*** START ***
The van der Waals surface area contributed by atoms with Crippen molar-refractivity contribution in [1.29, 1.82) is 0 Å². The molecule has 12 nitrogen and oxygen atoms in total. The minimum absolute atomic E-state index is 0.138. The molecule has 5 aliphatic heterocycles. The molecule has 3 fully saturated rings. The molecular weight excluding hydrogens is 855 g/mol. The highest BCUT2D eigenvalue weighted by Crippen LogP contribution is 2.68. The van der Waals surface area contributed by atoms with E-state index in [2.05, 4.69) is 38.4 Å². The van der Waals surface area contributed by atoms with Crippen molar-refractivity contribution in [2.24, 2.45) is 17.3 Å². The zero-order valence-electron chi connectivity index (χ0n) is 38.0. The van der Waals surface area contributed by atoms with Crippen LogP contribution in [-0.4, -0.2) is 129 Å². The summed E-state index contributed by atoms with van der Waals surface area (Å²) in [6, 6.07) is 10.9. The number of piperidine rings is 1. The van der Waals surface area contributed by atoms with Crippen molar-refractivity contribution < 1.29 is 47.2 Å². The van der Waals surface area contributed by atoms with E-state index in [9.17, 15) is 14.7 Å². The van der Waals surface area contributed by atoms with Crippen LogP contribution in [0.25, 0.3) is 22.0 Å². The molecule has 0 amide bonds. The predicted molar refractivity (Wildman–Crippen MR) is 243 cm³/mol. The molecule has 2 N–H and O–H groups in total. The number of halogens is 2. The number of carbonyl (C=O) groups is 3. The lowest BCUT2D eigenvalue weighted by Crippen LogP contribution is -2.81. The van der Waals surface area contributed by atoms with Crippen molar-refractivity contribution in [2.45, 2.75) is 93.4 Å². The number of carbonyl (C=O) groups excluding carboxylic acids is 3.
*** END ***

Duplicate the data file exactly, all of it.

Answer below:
The van der Waals surface area contributed by atoms with Crippen molar-refractivity contribution in [1.29, 1.82) is 0 Å². The molecule has 12 nitrogen and oxygen atoms in total. The minimum absolute atomic E-state index is 0.138. The molecule has 5 aliphatic heterocycles. The molecule has 3 fully saturated rings. The molecular weight excluding hydrogens is 855 g/mol. The highest BCUT2D eigenvalue weighted by Crippen LogP contribution is 2.68. The van der Waals surface area contributed by atoms with E-state index in [2.05, 4.69) is 38.4 Å². The van der Waals surface area contributed by atoms with Crippen molar-refractivity contribution in [2.24, 2.45) is 17.3 Å². The zero-order valence-electron chi connectivity index (χ0n) is 38.0. The van der Waals surface area contributed by atoms with Crippen LogP contribution in [-0.4, -0.2) is 129 Å². The summed E-state index contributed by atoms with van der Waals surface area (Å²) in [6, 6.07) is 10.9. The number of piperidine rings is 1. The van der Waals surface area contributed by atoms with Crippen molar-refractivity contribution < 1.29 is 47.2 Å². The van der Waals surface area contributed by atoms with E-state index in [9.17, 15) is 14.7 Å². The van der Waals surface area contributed by atoms with Crippen LogP contribution in [0.25, 0.3) is 22.0 Å². The molecule has 0 amide bonds. The predicted molar refractivity (Wildman–Crippen MR) is 243 cm³/mol. The molecule has 2 N–H and O–H groups in total. The number of halogens is 2. The number of carbonyl (C=O) groups is 3. The lowest BCUT2D eigenvalue weighted by Crippen LogP contribution is -2.81. The van der Waals surface area contributed by atoms with Crippen molar-refractivity contribution in [2.45, 2.75) is 93.4 Å². The number of carbonyl (C=O) groups excluding carboxylic acids is 3.